Cell Injury Robert Low MD PhD
Cell and tissue injury produce human disease Injury-acute vs chronic • sites within cells that are easily injured • reversibility of injury and complete recover • adaptation to chronic injury • cell death-necrosis vs apoptosis • Hypoxic injury-starving cells/tissues for oxygen; problems of too much oxygen and cell damage from oxygen radicals
#1 • Human disease occurs because of injury to cells/tissue
Cell Injury– Damage or alteration of one or more cellular components Many types of injury we incur are tissue specific because of anatomic relationships and the tissue tropism of chemical and infectious agents. Cell injury perturbs cell physiology; the cell does not function at full capacity.
Basic Types of Tissues • Epithelium • Muscle (skeletal, smooth, cardiac) • Nerve (CNS, PNS) • Connective (bone, cartilage, soft tissue, adventitia, ligaments, blood and lymph, etc)
#2 • Most human disease results from injury to Epithelium
Epithelium arises from each of three germ layers • Cells cover external surfaces (skin); line internal closed cavities, secretory glands and tubes- -GI, respiratory, GU tracts- -that communicate with external surfaces • Also includes liver, exocrine pancreas, parotid glands, thyroid, parathyroid, epithelium of kidney • Also: vascular endothelium, mesothelium
#3 • Injury to one tissue usually affects the adjacent or underlying tissue as well
Cell Injury Produces: • Signs- abnormal physical findings • Symptoms- complaints experienced by the patient
Cell Injury Produces: (cont) • Morphologic change- A visual change in the cell shape or appearance, seen when cells are stained and viewed by light microscopy; or examined by E.M. in the injured tissue; or seen “grossly” with the naked eye.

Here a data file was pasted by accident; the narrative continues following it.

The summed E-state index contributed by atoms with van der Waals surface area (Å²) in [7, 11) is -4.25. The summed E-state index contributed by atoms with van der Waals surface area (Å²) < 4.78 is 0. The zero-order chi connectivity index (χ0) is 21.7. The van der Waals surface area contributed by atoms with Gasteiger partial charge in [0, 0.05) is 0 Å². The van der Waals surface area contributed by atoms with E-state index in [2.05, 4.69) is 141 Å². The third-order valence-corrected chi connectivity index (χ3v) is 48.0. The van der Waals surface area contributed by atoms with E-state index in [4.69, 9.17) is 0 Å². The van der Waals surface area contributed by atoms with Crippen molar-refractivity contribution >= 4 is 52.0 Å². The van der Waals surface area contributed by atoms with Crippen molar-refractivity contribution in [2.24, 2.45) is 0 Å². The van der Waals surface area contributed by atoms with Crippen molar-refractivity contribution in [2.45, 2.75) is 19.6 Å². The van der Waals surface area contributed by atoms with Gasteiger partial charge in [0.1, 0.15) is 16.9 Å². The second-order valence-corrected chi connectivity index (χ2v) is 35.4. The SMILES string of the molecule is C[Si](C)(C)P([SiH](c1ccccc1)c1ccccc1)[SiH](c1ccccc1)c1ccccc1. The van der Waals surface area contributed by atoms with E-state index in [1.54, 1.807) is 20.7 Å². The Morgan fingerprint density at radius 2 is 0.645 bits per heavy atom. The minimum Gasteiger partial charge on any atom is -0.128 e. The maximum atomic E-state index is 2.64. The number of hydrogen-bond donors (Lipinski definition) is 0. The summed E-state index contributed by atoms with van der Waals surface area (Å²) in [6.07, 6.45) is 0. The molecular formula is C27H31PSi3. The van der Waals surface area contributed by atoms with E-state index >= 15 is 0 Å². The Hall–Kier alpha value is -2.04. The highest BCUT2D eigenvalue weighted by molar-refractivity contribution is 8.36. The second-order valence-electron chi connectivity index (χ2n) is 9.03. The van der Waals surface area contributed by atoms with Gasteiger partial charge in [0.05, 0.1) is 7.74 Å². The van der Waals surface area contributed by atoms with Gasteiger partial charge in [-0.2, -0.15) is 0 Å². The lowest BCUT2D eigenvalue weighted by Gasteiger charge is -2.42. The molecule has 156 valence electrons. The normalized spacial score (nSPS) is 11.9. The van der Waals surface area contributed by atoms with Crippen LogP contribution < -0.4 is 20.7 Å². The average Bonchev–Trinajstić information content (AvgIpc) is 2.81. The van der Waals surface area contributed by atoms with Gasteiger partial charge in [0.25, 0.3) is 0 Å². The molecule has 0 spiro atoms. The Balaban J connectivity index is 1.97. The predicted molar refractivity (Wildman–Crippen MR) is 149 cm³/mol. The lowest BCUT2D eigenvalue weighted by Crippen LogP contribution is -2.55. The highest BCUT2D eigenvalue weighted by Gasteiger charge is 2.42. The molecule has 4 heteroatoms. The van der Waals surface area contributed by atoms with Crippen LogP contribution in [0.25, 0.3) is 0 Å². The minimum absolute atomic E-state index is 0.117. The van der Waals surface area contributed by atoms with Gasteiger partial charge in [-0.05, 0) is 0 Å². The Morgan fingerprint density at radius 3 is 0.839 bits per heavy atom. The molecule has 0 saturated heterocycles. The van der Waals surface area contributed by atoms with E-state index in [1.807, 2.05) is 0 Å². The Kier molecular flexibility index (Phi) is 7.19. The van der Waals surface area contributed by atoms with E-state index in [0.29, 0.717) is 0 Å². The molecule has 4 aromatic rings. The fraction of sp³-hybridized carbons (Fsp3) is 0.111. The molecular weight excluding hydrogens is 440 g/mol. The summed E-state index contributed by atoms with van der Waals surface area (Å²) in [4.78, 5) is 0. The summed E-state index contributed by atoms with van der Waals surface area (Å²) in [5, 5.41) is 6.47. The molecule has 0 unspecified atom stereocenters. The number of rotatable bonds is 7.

Outcomes from cell injury depend upon: • Type of injury • Severity of the injury • Duration of the damage • Type of cell being injured- Some cell types sustain injury better than others; some tissues (e.g. liver) have a capacity to regenerate.
Cell Injury: Vulnerable Sites • Cell membranes • Mitochondria • Endoplasmic reticulum • Nucleus
Cell Membrane- why so easily injured • Membrane faces the external environment: sustains “trauma”, extracellular oxidants, proteases, etc. • Requires a constant supply of ATP for normal function (ion pumps). • Lipid molecules in the membrane are easily oxidized and support and oxidative chain reaction called lipid peroxidation.
Consequences of Injury • No long term effects- - the cell damage is repaired, the effects of the injury are reversible. • The cell ”adapts” to the damaging stimulus. • The cell dies, undergoing necrosis. The damage is irreversible.
Reversible Cell Injury Examples: • Cell swelling – usually accompanies all types of injury. Results from an increase in water permeability. Reverses once membrane function is restored. • Increase in extracellular metabolite because of a biochemical derangement. Ex.: Increase in extracellular glycogen in diabetes.
Reversible Cell Injury (cont) Examples: • Fatty change in liver. Vacuoles of fat accumulate within the liver cell following many types of injury: alcohol intoxication, chronic illness, diabetes mellitus, etc. Due to: An increase in entry of free fatty acids. An increase in synthesis of free fatty acids. A decrease in fatty acid oxidation.
Adaptation- the cell responds successfully to the injurious stimulus Examples: • Hypertrophy- the cell increases in size.Ex.: cardiac myocytes of the left ventricle increase in size from essential hypertension. • Atrophy- the cell decreases in size because of a loss of cell substance.
Causes of Cell Atrophy • Loss of blood supply or innervation • Loss of endocrine factors (ex. TSH) • Decrease in the workload • Aging, chronic illness
Cell Death • Necrosis • Apoptosis
Coagulative Necrosis • Dead cell remains a ghost-like remnant of its former self-classically seen in an MI.